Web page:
At Least 13 Miami-Dade School Workers Have Died Of COVID-19 In Less Than A Month
Those who died include teachers, bus drivers, a security worker and a cafeteria manager. "It is a bruising statistic that we need to absolutely internalize," said Superintendent Alberto M. Carvalho.
At least 13 employees of the Miami-Dade County Public Schools have died from complications of COVID-19 since Aug. 16, according to district officials.
Those who died include teachers, school bus drivers, a security worker and a cafeteria manager.
"It is a big number. It is a bruising statistic that we need to absolutely internalize," Miami-Dade school Superintendent Alberto M. Carvalho told NPR's Here & Now.
According to the president of United Teachers of Dade, Karla Hernandez-Mats, all of those who died were African American and unvaccinated.
Carvalho said that while the district is blocked by law from requiring employees to be vaccinated against COVID-19 or even asking whether they are vaccinated, he is urging people to get the shot.
"This sad statistic underscores the impact of misinformation and disinformation efforts through some vocal entities, who quite frankly profess anything but scientific reality," Carvalho said. "The outcome, the consequence is the death of individuals, and that's just not acceptable."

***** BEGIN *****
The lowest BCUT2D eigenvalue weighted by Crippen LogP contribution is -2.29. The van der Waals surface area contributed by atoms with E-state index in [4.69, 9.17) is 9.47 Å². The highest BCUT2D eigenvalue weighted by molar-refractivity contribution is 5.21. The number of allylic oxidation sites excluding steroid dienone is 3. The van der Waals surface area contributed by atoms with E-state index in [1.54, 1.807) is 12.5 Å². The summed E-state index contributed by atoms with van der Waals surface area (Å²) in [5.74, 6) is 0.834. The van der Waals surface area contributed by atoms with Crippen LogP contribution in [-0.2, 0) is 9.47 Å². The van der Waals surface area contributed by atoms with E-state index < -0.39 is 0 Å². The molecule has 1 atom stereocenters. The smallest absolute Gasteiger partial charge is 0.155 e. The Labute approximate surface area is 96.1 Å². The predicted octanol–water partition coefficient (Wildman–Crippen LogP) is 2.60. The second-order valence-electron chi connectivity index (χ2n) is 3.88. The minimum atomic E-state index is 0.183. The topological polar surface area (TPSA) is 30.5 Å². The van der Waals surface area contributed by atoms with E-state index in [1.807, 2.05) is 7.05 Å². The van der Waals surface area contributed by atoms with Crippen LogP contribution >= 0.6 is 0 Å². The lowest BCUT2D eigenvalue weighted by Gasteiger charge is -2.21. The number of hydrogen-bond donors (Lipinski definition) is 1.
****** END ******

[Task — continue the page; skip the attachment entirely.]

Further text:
The school system — which is the fourth-largest district in the country — will try to increase the vaccination rate among staffers by offering $275 to any employee who shows proof of vaccination.
An uncertain start to the school year
Carvalho said that among the 13 deaths, the majority of people contracted COVID-19 and died before the beginning of the school year. One person had direct contact with students, he said.
Miami-Dade students returned to the classroom on Aug. 23 with a requirement that they wear masks as a spike in infections and deaths has continued to plague Florida.
The mask mandate was a violation of an order signed by Florida Gov. Ron DeSantis barring schools from requiring that students wear face coverings and leaving that decision to their parents.
DeSantis has withheld funding from two school districts that violated his order, but Carvalho said that Miami-Dade had not yet lost any money.
The district has an online portal that tracks COVID-19 cases among its employees and staff, and it is continuing to urge all of those who are eligible to get vaccinated.
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